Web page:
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The role neutrophils play in cancer is a matter of debate as both pro- and anti-tumor functions have been documented. In a recent publication in Nature, Coffelt et al. identify a new mechanism where neutrophils and T cells cooperate to generate metastasis-supporting immune suppression.
Neutrophils are an important component of the innate immune system and play a critical role in fighting infections and inflammation. However, they are also propagated and mobilized by tumors and accumulate at the tumor bed and in pre-metastatic and metastatic tissues where they exert important effects. There are conflicting reports regarding the role that neutrophils play in cancer. Neutrophils have been shown to have tumoricidal properties and can kill tumor cells either by direct cytotoxicity or via antibody-dependent cell-mediated cytotoxicity (ADCC). A number of reports have also shown that neutrophils can recruit and activate T cells, inducing acquired anti-tumor immune responses. On the other hand, neutrophils were shown to possess bona fide pro-tumor properties including the promotion of tumor angiogenesis, supply of pro-tumor cytokines, stimulation of growth by neutrophil elastase, and promotion of immune evasion by immunosuppression of T cells1. Confusion about the role of neutrophils in cancer might be explained by the realization that neutrophil precursors have some plasticity2 and that multiple neutrophil subsets with differing properties likely exist within tumors, which are driven by factors in the tumor microenvironment, such as TGFβ3. It appears that early on in tumor growth, both murine and human neutrophils tend to inhibit the primary cancer growth and actually recruit and activate CD8+ T cells4,5 (Figure 1), however, as tumors become larger and the microenvironment changes, the neutrophils (along with other tumor-associated cell types, such as macrophages) begin to become immunosuppressive and inhibit T cell activity2,6,7.
In addition to their role in influencing primary tumor growth, interesting new observations have been made about the role of neutrophils in cancer metastasis. In recent years, it has become apparent that while tumor cell-autonomous traits play a key role in the metastatic process, the normal stromal cells that surround and interact with tumor cells also play a critical part in the metastatic cascade. Again, the role of neutrophils in metastasis is unclear. We, and others, recently reported that tumor-stimulated neutrophils possess anti-metastatic activity and actively limit metastatic seeding by direct elimination of tumor cells at the pre-metastatic site8,9.
In contrast to these studies, Coffelt et al.10 recently presented data to show that neutrophils could enhance metastasis in the highly aggressive KEP mouse model of metastatic breast cancer. They elegantly show that depletion of neutrophils in this model leads to a dramatic reduction in spontaneous lung metastases. They further show that the combined depletion of both neutrophils and CD8+ cells results in reversal of the metastatic phenotype, implicating CD8+ cells and neutrophils as partners in crime. Looking for the mechanism through which tumors induce this metastasis-enhancing process, the authors found that several cytokines capable of inducing IL-17α release from γδ T cells are significantly increased, and showed that IL-17α was indeed required for upregulation of G-CSF, which in turn, regulated both neutrophil mobilization and activation of the immunosuppressive neutrophil phenotype (Figure 1). Finally, the authors demonstrated that it is tumor-secreted IL-1β that stimulates the release of IL-17α, inducing the unique immune suppressive phenotype in neutrophils which acquire the ability to suppress CD8+ cytotoxic T cells and directly support metastatic spread. This complex mechanism may thus be perturbed by eliminating γδ T cells, IL-17α or neutrophils, firmly supporting the author's conclusions.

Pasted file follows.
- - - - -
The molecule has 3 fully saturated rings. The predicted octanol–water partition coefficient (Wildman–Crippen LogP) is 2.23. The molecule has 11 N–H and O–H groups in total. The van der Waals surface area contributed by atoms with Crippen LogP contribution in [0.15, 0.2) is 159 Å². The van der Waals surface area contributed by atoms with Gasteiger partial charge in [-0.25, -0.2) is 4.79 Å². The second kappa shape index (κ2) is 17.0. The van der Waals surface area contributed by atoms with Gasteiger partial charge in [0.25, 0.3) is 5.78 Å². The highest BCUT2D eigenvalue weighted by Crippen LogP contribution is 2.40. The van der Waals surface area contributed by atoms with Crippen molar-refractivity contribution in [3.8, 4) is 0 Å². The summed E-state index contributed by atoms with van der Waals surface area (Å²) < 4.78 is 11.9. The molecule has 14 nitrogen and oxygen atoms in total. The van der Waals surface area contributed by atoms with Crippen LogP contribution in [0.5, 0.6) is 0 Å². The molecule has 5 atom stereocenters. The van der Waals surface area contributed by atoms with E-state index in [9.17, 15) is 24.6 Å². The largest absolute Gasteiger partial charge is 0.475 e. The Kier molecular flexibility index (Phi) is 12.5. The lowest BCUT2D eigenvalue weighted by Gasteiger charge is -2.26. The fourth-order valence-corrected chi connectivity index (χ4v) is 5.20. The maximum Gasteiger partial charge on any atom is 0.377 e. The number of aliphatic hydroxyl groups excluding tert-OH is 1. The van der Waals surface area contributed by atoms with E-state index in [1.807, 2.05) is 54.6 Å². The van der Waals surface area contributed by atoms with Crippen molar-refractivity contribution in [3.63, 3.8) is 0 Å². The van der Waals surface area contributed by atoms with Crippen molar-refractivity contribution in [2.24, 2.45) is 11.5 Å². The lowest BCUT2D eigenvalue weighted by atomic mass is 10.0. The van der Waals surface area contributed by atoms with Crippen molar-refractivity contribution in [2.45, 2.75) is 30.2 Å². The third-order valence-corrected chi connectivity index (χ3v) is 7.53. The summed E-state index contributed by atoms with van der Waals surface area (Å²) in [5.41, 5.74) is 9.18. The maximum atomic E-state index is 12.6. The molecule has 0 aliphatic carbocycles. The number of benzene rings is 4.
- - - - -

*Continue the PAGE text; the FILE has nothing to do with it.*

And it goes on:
Interestingly, while this novel mechanism involving the interplay between tumor-stimulated neutrophils and two distinct T cell subsets has profound implications for metastatic spread, it apparently has no significant implications for primary tumor growth.
This study raises a number of interesting issues. Are IL-1β, γδ T cells or IL-17α important in other tumors? Are these results generalizable to other mouse models and to human tumors? It is unclear why the results of this paper are so different than other reports showing that neutrophils prevent metastasis8,9. Tumor type, location, size, and the timing of interventions are all likely to be important. Regardless, this paper is a sophisticated demonstration of how tumor cells, innate immune cells and adaptive immune cells have the potential to interact in a specific tumor model. This study thus provides an interesting paradigm that should be examined in other systems.